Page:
Budgeting for New Jersey's Citizens Property Tax Relief at the Core

For the first time since Fiscal Year (FY) 2001, New Jersey's state budget does not rely on tax or fee increases. Gov. Jon S. Corzine signed a $33.47 billion state budget for FY 2008 that is committed to no new taxes, substantial tax relief and serious protection for the most vulnerable members of society.

"This Fiscal Year (FY) 2008 budget spends only what we can pay for, provides new efficiencies and savings, eschews the tricks and gimmicks of budgets past and upholds our commitments to the most vulnerable in our state and society," said Corzine.

Above all, the FY 2008 budget provides New Jersey citizens with considerable property tax relief. The budget reflects an increase of nearly $2 billion to the state's property tax relief programs and includes an additional $300 million in tax savings to businesses and working families.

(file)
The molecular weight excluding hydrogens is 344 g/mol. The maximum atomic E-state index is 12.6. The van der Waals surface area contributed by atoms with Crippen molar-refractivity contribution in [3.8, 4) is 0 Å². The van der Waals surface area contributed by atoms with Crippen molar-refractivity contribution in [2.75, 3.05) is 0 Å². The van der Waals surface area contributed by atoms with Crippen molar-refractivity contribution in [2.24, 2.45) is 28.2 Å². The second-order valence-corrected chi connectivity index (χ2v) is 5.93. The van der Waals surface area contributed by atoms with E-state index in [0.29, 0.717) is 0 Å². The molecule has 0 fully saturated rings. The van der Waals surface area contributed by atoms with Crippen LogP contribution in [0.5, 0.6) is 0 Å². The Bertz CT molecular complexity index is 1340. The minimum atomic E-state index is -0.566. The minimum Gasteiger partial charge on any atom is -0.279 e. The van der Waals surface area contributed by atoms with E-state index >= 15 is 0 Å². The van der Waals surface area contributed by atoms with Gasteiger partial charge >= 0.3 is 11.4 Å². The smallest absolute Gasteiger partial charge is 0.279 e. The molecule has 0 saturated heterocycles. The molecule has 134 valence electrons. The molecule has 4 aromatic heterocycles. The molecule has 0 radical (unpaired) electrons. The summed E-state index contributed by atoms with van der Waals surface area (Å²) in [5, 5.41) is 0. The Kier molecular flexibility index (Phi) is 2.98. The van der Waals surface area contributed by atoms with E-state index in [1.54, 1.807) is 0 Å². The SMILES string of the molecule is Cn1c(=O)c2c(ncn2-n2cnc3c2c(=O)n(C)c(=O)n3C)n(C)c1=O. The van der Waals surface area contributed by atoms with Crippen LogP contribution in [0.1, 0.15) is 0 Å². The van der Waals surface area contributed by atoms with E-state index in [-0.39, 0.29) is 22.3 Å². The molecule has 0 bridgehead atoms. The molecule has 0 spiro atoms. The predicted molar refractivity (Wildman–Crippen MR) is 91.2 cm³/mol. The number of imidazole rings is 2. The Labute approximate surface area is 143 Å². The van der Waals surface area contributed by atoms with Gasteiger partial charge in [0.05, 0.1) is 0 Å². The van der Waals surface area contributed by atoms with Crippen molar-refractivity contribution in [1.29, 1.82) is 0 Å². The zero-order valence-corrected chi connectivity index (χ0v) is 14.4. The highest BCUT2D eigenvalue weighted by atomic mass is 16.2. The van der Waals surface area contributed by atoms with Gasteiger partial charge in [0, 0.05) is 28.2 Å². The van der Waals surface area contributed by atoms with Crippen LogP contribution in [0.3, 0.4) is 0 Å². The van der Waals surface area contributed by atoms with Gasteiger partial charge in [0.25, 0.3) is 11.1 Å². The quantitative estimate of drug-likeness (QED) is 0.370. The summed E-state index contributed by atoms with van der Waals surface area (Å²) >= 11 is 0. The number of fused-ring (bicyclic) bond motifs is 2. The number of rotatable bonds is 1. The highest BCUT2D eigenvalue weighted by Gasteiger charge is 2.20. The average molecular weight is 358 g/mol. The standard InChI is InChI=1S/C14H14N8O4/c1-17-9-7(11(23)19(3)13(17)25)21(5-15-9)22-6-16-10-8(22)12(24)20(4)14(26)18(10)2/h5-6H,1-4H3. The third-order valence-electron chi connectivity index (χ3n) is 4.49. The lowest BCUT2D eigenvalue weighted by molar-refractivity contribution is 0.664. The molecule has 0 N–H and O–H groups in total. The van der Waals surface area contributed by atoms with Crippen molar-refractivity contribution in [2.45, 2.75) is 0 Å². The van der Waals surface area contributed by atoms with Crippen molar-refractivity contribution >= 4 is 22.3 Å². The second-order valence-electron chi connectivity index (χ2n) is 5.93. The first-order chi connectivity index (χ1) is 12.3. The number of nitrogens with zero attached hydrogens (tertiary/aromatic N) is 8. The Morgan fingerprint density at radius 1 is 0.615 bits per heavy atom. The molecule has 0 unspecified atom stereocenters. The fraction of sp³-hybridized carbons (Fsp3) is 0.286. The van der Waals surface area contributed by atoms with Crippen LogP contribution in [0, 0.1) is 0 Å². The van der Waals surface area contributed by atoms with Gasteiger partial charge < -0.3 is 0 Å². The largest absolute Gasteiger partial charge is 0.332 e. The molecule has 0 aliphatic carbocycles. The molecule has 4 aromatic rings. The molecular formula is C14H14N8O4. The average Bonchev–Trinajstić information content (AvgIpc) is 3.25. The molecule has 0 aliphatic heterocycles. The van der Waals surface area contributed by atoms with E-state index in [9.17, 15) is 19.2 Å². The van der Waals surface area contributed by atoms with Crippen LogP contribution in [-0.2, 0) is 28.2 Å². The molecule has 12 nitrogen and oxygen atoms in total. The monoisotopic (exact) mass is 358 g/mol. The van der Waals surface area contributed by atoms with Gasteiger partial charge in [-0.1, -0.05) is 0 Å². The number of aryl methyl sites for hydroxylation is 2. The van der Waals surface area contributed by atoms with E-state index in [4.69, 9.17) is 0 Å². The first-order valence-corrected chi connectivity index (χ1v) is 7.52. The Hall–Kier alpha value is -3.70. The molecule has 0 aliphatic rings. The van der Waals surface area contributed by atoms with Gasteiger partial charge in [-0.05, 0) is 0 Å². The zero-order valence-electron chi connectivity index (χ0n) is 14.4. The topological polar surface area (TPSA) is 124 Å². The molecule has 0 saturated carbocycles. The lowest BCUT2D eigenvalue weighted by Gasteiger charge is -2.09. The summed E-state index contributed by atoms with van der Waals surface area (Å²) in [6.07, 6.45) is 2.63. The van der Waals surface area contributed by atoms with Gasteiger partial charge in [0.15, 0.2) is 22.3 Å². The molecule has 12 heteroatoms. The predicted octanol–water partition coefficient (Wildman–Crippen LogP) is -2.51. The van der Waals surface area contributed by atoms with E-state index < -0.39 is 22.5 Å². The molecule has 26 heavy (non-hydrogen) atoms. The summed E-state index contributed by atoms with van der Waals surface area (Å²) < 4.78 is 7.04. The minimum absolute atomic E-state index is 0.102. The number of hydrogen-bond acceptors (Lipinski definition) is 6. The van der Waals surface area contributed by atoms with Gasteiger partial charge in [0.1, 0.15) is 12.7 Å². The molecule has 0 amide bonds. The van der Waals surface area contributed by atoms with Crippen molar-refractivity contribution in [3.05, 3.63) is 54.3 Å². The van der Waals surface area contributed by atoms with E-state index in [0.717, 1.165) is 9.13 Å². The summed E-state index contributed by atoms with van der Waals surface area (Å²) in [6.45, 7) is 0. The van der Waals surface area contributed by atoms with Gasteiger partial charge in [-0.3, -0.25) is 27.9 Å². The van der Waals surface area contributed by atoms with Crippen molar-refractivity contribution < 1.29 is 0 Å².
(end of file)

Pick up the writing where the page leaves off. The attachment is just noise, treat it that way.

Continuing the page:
Property Tax Relief

At the core of the budget is a $16.8 billion rebate dedicated to property tax relief for New Jersey homeowners and tenants. This figure represents almost half of the entire budget.

Corzine has allotted nearly $3 billion in direct relief for more than three million homeowner and tenant households. Accounting for the bulk of that $3 billion is the new $2.25 billion property tax relief program that was enacted in April. Under this program nearly two million families will receive an average rebate of $1,000. This triples what they received last year.


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  • That is dandy that our homestead reabte check will be posted as a credit to our tax bill. But how will we realize the money? My mortgage company pays my taxes. So my township will send the mortgage company a new bill with a lower tax amount? Though the mortgage should be lowered slightly because of the lowered tax amount, I will still have to pay the same mortgage bill with the excess money going into my escrow account? Eventually when my mortgage company recalculates my escrow balance which will probablly be in November or December, I may or may not realize the actual homestead reabte depending on whether or not my taxes increase the following year, causing a greater need for the money to remain in the escrow account?